We interrupt our regularly scheduled music discussion to present a few statisics on gun violence in the United States, nicely summarized by David Cole in The New York Review of Books:
Gun violence in the United States continues to far outpace that in other developed nations. Since 1960, more than 1.3 million Americans have died from firearms, either in suicides, homicides, or accidents. By this grim metric, we are unquestionably a world leader. The US firearms homicide rate is twenty times higher than the combined rate of the next twenty-two high-income developed nations. Between 2000 and 2008, there were more than 30,000 gun deaths a year in the US, for an average of more than eighty every single day. And in 2010 alone, emergency rooms treated more than 73,000 people for nonfatal gunshot injuries.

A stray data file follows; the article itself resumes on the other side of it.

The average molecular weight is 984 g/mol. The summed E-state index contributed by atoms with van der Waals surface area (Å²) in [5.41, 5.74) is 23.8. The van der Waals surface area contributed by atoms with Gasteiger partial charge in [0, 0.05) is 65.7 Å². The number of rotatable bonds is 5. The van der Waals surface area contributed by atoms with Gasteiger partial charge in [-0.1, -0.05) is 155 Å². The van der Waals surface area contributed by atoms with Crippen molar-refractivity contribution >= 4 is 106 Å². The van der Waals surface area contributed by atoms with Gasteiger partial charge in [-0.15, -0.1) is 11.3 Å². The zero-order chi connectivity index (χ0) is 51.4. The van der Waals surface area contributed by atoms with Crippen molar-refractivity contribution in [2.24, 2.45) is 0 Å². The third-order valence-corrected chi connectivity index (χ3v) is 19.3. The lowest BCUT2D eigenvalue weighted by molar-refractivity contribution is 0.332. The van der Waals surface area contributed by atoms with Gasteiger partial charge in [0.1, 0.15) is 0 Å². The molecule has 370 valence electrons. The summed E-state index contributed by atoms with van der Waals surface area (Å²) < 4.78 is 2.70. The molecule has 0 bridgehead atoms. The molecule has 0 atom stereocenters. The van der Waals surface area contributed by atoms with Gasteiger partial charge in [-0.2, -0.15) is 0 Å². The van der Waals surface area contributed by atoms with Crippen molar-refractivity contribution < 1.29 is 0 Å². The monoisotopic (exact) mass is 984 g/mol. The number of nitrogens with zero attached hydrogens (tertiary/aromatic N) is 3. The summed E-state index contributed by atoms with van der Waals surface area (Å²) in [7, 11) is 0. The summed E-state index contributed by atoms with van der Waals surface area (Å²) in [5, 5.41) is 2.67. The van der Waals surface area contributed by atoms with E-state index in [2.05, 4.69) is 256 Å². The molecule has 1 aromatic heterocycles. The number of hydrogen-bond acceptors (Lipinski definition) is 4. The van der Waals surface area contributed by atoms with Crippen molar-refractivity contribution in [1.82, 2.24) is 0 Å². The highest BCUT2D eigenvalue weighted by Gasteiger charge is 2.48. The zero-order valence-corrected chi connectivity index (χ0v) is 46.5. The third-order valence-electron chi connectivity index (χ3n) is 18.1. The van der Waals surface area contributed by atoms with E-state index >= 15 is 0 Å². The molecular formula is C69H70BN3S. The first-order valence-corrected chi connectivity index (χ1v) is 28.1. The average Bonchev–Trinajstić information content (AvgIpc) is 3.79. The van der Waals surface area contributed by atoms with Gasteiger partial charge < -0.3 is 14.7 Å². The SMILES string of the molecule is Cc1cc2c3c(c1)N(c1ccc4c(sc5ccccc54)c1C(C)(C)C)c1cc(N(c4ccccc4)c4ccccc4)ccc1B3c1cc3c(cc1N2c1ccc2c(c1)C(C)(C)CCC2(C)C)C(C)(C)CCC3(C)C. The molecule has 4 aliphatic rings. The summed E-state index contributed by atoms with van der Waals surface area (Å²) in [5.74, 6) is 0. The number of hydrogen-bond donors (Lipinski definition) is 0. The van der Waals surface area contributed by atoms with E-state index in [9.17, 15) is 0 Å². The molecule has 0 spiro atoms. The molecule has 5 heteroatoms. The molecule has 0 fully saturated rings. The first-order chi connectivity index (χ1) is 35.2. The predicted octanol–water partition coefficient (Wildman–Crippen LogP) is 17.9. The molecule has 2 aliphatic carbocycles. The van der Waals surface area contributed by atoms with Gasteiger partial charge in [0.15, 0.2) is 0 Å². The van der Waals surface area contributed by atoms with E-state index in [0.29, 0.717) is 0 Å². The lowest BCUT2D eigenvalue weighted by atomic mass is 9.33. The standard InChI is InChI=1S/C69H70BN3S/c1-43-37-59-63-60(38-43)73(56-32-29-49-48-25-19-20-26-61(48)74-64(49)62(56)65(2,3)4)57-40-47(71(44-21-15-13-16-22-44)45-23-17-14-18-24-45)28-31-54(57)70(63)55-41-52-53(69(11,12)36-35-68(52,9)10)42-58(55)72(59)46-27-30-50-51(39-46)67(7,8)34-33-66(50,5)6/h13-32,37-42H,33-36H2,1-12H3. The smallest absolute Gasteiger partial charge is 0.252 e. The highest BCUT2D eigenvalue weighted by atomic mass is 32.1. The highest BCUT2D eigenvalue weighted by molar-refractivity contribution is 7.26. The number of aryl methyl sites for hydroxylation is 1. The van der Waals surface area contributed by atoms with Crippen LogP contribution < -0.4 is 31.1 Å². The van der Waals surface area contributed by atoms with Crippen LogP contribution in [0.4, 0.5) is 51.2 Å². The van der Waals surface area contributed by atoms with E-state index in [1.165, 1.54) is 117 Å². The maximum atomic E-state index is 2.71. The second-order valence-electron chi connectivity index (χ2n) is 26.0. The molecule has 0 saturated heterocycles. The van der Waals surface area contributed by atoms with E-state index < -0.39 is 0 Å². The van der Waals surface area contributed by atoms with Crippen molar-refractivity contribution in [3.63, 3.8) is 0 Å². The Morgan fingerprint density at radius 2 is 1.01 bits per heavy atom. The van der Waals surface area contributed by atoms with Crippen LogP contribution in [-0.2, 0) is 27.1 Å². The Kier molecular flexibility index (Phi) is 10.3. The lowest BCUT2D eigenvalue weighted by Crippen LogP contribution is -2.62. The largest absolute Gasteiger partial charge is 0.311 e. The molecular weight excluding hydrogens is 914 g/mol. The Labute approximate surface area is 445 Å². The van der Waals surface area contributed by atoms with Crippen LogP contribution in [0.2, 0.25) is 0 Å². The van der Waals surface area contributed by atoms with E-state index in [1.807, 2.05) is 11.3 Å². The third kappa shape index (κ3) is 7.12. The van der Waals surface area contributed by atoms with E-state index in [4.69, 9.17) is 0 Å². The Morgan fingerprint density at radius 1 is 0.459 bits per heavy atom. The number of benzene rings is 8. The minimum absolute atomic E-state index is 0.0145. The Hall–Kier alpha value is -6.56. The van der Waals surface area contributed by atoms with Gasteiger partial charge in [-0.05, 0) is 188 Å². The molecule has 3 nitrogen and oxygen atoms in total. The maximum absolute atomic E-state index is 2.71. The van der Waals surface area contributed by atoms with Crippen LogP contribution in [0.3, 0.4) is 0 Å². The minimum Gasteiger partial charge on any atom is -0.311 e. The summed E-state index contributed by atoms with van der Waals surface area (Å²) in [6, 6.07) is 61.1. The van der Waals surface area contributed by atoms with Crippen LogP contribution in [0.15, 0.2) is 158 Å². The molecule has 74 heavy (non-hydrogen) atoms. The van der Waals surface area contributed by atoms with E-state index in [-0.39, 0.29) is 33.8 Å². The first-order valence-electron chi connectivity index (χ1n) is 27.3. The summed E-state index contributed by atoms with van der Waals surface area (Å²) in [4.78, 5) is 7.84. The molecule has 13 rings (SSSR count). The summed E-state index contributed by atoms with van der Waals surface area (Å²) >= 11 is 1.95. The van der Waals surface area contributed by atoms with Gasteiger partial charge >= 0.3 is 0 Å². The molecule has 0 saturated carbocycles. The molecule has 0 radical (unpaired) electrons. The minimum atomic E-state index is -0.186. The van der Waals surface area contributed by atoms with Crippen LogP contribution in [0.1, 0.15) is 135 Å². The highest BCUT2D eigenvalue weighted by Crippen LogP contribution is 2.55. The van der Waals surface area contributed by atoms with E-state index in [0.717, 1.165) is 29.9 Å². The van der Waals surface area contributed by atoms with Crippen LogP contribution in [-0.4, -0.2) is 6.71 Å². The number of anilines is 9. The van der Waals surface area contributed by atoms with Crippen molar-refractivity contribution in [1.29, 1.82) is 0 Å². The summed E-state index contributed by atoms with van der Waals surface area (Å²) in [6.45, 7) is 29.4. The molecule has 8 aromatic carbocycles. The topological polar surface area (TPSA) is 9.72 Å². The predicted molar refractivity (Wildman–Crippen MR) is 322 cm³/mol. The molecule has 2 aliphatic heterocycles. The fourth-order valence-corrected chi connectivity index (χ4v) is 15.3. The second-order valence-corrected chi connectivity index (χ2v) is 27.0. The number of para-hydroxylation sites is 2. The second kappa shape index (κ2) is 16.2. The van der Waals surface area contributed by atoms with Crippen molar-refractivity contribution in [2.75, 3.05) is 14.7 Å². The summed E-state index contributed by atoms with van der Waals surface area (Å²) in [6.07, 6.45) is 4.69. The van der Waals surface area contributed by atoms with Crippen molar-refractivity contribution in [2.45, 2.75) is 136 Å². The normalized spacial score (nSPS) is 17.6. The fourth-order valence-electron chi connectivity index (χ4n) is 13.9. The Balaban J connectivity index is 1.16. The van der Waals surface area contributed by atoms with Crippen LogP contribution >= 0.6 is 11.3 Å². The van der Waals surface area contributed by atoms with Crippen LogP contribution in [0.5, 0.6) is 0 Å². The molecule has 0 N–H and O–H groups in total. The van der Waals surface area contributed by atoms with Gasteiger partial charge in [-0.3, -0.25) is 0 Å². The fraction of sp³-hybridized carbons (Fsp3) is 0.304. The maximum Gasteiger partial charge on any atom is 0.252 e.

We read with horror of terrorist attacks around the world, mostly in far-flung places that regularly endure suicide bombings, improvised explosive devices, and the like. We breathe a sigh of relief that we don’t have to live with such violence, while we spend billions of dollars annually to prevent such attacks occurring here. But every year, about twice as many people are killed in the United States by guns than die of terrorist attacks worldwide. Americans face a one in 3.5 million chance of being killed in a terrorist attack, but a one in 22,000 chance of being murdered.
A friend once asked if I liked America, and if so, why. When I read things like this, I genuinely hate this country.